April Fool's Day Content
April Fool's Day Content
April Fool Categories
April Fool: Recurring Pranks
April Fool: Regions
April Fool: Perpetrators
April Fool's Day Archive, Contents:
|Before 1900:||Origin of April Fool's Day | 1700-1799 | 1800-1899|
|Early 1900s:||1900 | 1901 | 1915 | 1919 | 1920 | 1923 | 1925|
|1930s & 40s:||1933 | 1934 | 1936 | 1937 | 1938 | 1940 | 1949|
|1950s & 60s:||1950 | 1957 | 1959 | 1960 | 1962 | 1965 | 1969|
|1970s:||1970 | 1971 | 1972 | 1973 | 1974 | 1975 | 1976 | 1977 | 1978 | 1979|
|1980s:||1980 | 1981 | 1982 | 1983 | 1984 | 1985 | 1986 | 1987 | 1988 | 1989|
|1990s:||1990 | 1991 | 1992 | 1993 | 1994 | 1995 | 1996 | 1997 | 1998 | 1999|
|2000s:||2000 | 2001 | 2002 | 2003 | 2004 | 2005 | 2006 | 2007 | 2008 | 2009|
|2010s:||2010 | 2011|
Cyclone Dairy (2009)The website of Cyclone Dairy appeared online in late March 2009. It purported to represent "the first dairy brand to offer great-tasting products made exclusively from cloned cows." Its tagline was "Quality. Consistency. Isn't that what your family deserves?" The smiling family featured on the site's front page included a young boy missing his front teeth.
On April 1st ice cream-maker Ben & Jerry's revealed it had created the site, hoping to raise "onsumer awareness of the government's recent approval of cloned milk and meat within the human food supply chain."
Fossil Fools Day, an initiative to use April 1st as a day to mock and resist the fossil fuel industry.
Get Up later claimed responsibility for the ad.
Arm the Homeless (1999)The Phoenix New Times ran a story announcing the formation of an unusual new charity to benefit the homeless. Instead of providing the homeless with food and shelter, this charity would provide them with guns and ammunition. It was named 'The Arm the Homeless Coalition.' The story received coverage from 60 Minutes II, the Associated Press, and numerous local radio stations before the media realized the article was a hoax. The Phoenix New Times's joke was actually a reprise of a 1993 prank perpetrated by students at Ohio State University.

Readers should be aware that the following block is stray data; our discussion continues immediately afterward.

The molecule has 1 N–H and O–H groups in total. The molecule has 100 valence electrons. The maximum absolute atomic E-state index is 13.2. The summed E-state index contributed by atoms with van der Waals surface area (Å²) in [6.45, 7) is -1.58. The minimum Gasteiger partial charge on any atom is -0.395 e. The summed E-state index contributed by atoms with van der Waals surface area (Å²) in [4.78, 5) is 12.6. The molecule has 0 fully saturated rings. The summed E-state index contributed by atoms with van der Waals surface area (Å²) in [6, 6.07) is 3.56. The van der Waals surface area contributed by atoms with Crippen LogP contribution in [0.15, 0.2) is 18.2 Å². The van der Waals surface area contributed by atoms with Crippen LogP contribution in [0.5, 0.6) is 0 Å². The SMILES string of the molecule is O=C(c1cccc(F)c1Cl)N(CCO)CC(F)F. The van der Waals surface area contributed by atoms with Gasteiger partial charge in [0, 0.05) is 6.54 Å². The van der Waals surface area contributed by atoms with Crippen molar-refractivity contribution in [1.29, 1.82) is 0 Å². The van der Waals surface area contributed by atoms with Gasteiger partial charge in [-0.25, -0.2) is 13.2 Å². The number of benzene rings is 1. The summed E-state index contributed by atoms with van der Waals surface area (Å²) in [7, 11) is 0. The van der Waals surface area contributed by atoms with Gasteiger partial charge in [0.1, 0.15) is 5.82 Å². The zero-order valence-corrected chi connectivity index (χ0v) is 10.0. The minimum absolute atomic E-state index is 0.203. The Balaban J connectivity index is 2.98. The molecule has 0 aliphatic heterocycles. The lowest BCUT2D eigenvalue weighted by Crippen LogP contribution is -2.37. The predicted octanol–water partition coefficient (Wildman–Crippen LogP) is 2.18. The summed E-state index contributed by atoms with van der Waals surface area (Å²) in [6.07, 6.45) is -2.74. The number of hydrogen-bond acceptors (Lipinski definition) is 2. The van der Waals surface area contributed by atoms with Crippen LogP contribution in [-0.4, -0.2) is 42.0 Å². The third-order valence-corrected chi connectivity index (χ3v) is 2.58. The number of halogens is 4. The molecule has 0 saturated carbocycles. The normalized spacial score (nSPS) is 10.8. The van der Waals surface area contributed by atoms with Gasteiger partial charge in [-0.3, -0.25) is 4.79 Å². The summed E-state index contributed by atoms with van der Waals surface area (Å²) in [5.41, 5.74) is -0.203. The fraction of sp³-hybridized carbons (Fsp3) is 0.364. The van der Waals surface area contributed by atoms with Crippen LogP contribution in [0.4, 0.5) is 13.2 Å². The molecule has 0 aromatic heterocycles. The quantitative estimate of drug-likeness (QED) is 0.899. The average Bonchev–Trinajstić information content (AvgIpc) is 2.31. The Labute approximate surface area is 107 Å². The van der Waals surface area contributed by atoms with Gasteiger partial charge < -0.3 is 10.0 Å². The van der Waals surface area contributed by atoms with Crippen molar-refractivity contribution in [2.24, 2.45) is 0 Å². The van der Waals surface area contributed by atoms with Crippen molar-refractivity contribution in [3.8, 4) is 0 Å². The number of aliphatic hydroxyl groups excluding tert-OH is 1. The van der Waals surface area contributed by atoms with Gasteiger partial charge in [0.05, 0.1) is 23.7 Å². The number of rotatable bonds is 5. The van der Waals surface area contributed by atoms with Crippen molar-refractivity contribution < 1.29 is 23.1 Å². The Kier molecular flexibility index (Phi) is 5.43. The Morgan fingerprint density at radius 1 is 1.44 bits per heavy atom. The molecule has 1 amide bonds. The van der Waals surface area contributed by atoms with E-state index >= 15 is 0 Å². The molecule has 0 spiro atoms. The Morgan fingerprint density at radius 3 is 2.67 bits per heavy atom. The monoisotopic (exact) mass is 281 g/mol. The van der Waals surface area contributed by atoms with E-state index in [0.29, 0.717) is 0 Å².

Despite a disclaimer beneath the story identifying it as a joke, the report was repeated as fact by Hong Kong's New Evening News and by Agence France-Presse, an international news agency. What made the hoax seem credible to many was that intellectuals in Singapore were encouraged to marry each other and have children, and China's leaders were known to have great respect for the Singapore system.
The Chinese government responded to the hoax by condemning April Fool's Day as a dangerous Western tradition. The Guangming Daily, Beijing's main newspaper for intellectuals, ran an editorial stating that April Fool's jokes "are an extremely bad influence" and that "Put plainly, April Fool's Day is Liar's Day."
A group calling itself the Rich People's Liberation Front held a rally in front of the State House in Boston. The group hailed the "Brahminwealth of Massachusetts," and chanted slogans such as, "Who needs day care—hire an au pair," and "the rich. . . united. . . have never been defeated." The group was supposedly rallying in support of Governor Weld's decision to veto a cut in Cabinet salaries as well as his decision to repeal a tax on services and cut local aid and social programs. One activist, who identified himself as Thurston Morton Beechcraft Collingsworth IV said he supported Weld because Weld was "doing everything he can to make sure it's us, the really rich, who get the tax breaks."